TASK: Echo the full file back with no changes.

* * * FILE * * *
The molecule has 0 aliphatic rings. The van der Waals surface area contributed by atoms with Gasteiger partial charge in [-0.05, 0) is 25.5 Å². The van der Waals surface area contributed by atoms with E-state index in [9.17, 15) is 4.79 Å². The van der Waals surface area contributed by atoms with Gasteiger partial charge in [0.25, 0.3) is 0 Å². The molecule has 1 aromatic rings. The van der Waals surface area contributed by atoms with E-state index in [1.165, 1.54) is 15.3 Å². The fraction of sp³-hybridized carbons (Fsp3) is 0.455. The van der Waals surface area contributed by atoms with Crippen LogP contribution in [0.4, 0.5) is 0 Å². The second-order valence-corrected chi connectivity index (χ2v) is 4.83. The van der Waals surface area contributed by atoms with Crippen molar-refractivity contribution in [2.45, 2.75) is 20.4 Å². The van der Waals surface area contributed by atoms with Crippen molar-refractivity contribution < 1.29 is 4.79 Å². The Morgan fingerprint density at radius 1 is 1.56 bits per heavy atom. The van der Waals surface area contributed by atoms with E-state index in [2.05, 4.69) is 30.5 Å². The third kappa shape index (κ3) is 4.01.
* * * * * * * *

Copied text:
The molecule has 0 aliphatic rings. The van der Waals surface area contributed by atoms with Gasteiger partial charge in [-0.05, 0) is 25.5 Å². The van der Waals surface area contributed by atoms with E-state index in [9.17, 15) is 4.79 Å². The van der Waals surface area contributed by atoms with Gasteiger partial charge in [0.25, 0.3) is 0 Å². The molecule has 1 aromatic rings. The van der Waals surface area contributed by atoms with E-state index in [1.165, 1.54) is 15.3 Å². The fraction of sp³-hybridized carbons (Fsp3) is 0.455. The van der Waals surface area contributed by atoms with Crippen LogP contribution in [0.4, 0.5) is 0 Å². The second-order valence-corrected chi connectivity index (χ2v) is 4.83. The van der Waals surface area contributed by atoms with Crippen molar-refractivity contribution in [2.45, 2.75) is 20.4 Å². The van der Waals surface area contributed by atoms with Crippen molar-refractivity contribution < 1.29 is 4.79 Å². The Morgan fingerprint density at radius 1 is 1.56 bits per heavy atom. The van der Waals surface area contributed by atoms with E-state index in [2.05, 4.69) is 30.5 Å². The third kappa shape index (κ3) is 4.01.